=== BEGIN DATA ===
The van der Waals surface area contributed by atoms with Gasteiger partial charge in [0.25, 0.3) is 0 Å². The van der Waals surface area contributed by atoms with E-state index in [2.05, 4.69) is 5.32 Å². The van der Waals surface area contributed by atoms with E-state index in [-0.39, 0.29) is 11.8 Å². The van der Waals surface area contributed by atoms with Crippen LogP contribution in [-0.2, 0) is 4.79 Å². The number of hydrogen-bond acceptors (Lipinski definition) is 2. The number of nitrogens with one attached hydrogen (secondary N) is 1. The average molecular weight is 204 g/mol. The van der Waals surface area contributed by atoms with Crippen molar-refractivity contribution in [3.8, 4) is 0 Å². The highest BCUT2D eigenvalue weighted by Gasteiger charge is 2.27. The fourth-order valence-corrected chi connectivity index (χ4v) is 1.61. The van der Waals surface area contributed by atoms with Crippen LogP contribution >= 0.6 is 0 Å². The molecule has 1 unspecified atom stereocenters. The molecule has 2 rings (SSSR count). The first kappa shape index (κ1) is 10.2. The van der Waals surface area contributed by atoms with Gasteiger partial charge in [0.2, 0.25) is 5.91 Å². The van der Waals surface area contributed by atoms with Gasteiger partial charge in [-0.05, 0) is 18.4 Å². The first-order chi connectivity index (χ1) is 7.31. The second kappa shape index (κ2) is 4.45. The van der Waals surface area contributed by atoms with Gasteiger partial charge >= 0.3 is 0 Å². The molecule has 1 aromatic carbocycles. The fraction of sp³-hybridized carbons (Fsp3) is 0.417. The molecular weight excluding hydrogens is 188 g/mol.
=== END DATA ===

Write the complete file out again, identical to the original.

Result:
The van der Waals surface area contributed by atoms with Gasteiger partial charge in [0.25, 0.3) is 0 Å². The van der Waals surface area contributed by atoms with E-state index in [2.05, 4.69) is 5.32 Å². The van der Waals surface area contributed by atoms with E-state index in [-0.39, 0.29) is 11.8 Å². The van der Waals surface area contributed by atoms with Crippen LogP contribution in [-0.2, 0) is 4.79 Å². The number of hydrogen-bond acceptors (Lipinski definition) is 2. The number of nitrogens with one attached hydrogen (secondary N) is 1. The average molecular weight is 204 g/mol. The van der Waals surface area contributed by atoms with Crippen molar-refractivity contribution in [3.8, 4) is 0 Å². The highest BCUT2D eigenvalue weighted by Gasteiger charge is 2.27. The fourth-order valence-corrected chi connectivity index (χ4v) is 1.61. The van der Waals surface area contributed by atoms with Crippen LogP contribution >= 0.6 is 0 Å². The molecule has 1 unspecified atom stereocenters. The molecule has 2 rings (SSSR count). The first kappa shape index (κ1) is 10.2. The van der Waals surface area contributed by atoms with Gasteiger partial charge in [0.2, 0.25) is 5.91 Å². The van der Waals surface area contributed by atoms with Gasteiger partial charge in [-0.05, 0) is 18.4 Å². The first-order chi connectivity index (χ1) is 7.31. The second kappa shape index (κ2) is 4.45. The van der Waals surface area contributed by atoms with Gasteiger partial charge >= 0.3 is 0 Å². The molecule has 1 aromatic carbocycles. The fraction of sp³-hybridized carbons (Fsp3) is 0.417. The molecular weight excluding hydrogens is 188 g/mol.